The dietary intake of antioxidants is thought to play a major role in oxidative stress network. Many epidemiologic studies have reported an inverse association between vegetable and fruit consumption with reduced risk of chronic diseases, especially cancer and CVDs. However, although many clinical trials have been conducted with vitamins (E, C or their combinations) their in vivo protective effect remains uncertain. Therefore the possibility that the complex mixture of phytochemicals in foods may contribute to their protecting effects has been raised. In this concept, it is possible multiple compounds to act through complimentary or synergistic mechanisms to present a greater biologic effect than can be achieved by any individual component To investigate this hypothesis, a double-blind, randomized, and placebo-controlled clinical trial was conducted in order to investigate the effects of a multi-micronutrient supplement against oxidative stress in apparently healthy adults.

Detailed Description This was a double-blind, block randomized, parallel-arm, placebo-controlled, eight-week study. Initially 77 apparently healthy volunteers were recruited to participate in the study. 62 volunteers were enrolled in the study and assigned to either the MM group (n = 32) or the placebo group (n = 30) using a stratified randomization to guarantee comparability of age, sex and BMI distribution between the two groups. The randomization code was prepared by a staff member who was not involved in running the trial, by using computer-generated random numbers. At the initiation of the study, the subjects received 5 bottles (0.5L each) of the MM or placebo, which were made indistinguishable by their identical packaging. At 4 weeks the subjects received again 5 bottles. The subjects were asked to consume 80mL per day, preferably after meals. The dose was chosen based on the commercially recommended level. At each visit, the remaining volume of the supplement was counted by research coordinators. The subjects were excluded from the analysis if they consumed <80% of the recommended dose.
Study Type  ICMJE Interventional
Study Phase  ICMJE Not Applicable
Study Design  ICMJE Allocation: Randomized
Intervention Model: Parallel Assignment
Masking: Double (Participant, Investigator)
Primary Purpose: Prevention
Condition  ICMJE Healthy
Intervention  ICMJE
  • Dietary Supplement: Mind Master
    80ml Mind Master / day for 8 weeks
    Other Name: Mind Master LR Health & Beauty Systems
  • Dietary Supplement: Placebo
    80ml a look-alike Placebo / day for 8 weeks
Study Arms  ICMJE
  • Active Comparator: Supplement
    The supplement (Mind Master) were custom prepared and donated by LR Healthy and Beauty Systems LTD. The supplement contained per 80ml, aloe barbadensis miller gel (USA/Mexico 36%), grape juice, Polygonum cuspidatum extract (that contain 10% resveratrol), green tea extract, 1.1 mg vitamin B1 (100% RDA), 2.5 µg vitamin B12 (100% RDA), 12 mg vitamin E (α - ΤΕ) (100% RDA), coenzyme Q10, 200 µg folic acid (100% RDA), ascorbic acid, 27.5 µg selenium (100% RDA), 4.2 mg iron (100% RDA).
    Intervention: Dietary Supplement: Mind Master
  • Placebo Comparator: Placebo
    A look-alike placebo were prepared and donated by LR Healthy and Beauty Systems LTD. The placebo contained Aloe barbadensis Miller Gel (USA/Mexico 3.6%), ascorbic acid, and some excipients.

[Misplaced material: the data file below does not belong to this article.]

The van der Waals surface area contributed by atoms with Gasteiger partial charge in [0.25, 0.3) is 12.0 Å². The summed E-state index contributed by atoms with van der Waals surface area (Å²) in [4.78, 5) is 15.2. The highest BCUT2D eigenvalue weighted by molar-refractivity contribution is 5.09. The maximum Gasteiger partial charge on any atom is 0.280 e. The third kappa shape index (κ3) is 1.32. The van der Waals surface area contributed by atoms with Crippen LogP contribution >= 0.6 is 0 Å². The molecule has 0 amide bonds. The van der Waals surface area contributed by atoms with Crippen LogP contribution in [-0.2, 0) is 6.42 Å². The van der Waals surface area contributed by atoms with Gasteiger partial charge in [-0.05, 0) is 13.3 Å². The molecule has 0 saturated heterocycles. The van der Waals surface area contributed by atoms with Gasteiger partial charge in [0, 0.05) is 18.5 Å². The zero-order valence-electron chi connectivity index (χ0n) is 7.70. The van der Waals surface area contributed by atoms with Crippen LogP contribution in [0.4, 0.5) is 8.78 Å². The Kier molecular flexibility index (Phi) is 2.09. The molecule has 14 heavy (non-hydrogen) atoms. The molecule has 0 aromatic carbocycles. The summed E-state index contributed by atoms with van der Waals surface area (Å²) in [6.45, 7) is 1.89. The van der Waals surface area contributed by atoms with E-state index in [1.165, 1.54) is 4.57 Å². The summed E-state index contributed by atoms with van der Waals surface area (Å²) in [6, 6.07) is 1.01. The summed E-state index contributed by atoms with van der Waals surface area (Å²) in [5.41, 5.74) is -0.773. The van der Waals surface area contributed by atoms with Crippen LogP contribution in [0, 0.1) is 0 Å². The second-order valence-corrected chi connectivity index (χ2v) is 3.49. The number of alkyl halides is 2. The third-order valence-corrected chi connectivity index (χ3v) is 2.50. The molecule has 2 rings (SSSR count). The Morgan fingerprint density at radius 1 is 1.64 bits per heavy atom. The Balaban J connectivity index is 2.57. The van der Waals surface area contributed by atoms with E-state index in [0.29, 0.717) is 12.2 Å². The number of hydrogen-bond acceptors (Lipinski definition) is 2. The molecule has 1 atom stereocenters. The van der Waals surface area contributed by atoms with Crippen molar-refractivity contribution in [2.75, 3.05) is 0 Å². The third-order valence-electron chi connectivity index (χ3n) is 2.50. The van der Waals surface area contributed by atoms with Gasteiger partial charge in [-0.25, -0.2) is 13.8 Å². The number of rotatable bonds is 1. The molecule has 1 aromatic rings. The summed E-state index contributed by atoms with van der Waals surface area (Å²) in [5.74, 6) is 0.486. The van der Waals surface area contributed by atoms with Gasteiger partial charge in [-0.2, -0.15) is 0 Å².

Intervention: Dietary Supplement: Placebo
Publications * Fragopoulou E, Gavriil L, Argyrou C, Malagaris I, Choleva M, Antonopoulou S, Afxentiou G, Nikolaou E. Suppression of DNA/RNA and protein oxidation by dietary supplement which contains plant extracts and vitamins: a randomized, double-blind, placebo-controlled trial. Lipids Health Dis. 2018 Aug 16;17(1):187. doi: 10.1186/s12944-018-0836-z.

*   Includes publications given by the data provider as well as publications identified by ClinicalTrials.gov Identifier (NCT Number) in Medline.
 
Recruitment Information
Recruitment Status  ICMJE Unknown status
Actual Enrollment  ICMJE
 (submitted: July 14, 2016)
62
Original Actual Enrollment  ICMJE Same as current
Estimated Study Completion Date  ICMJE December 2017
Actual Primary Completion Date October 2014   (Final data collection date for primary outcome measure)
Eligibility Criteria  ICMJE

Inclusion Criteria:

  • healthy
  • BMI: 23-30

Exclusion Criteria:

  • regular use of dietary supplements or medications
  • being on slimming or any other special diet
  • hypertension
  • metabolic or endocrine disease
  • gastrointestinal disorders
  • recent history of medical or surgical events
Sex/Gender  ICMJE
Sexes Eligible for Study: All
Ages  ICMJE 25 Years to 40 Years   (Adult)
Accepts Healthy Volunteers  ICMJE Yes
Contacts  ICMJE Contact information is only displayed when the study is recruiting subjects
Listed Location Countries  ICMJE Not Provided
Removed Location Countries  
 
Administrative Information
NCT Number  ICMJE NCT02837107
Other Study ID Numbers  ICMJE HAROKOPIO UNIVERSITY
Has Data Monitoring Committee Not Provided
U.S. FDA-regulated Product Not Provided
IPD Sharing Statement  ICMJE Not Provided
Responsible Party Elizabeth Fragopoulou, Harokopio University
Study Sponsor  ICMJE Harokopio University
Collaborators  ICMJE Not Provided
Investigators  ICMJE Not Provided
PRS Account Harokopio University
Verification Date July 2016

ICMJE     Data element required by the International Committee of Medical Journal Editors and the World Health Organization ICTRP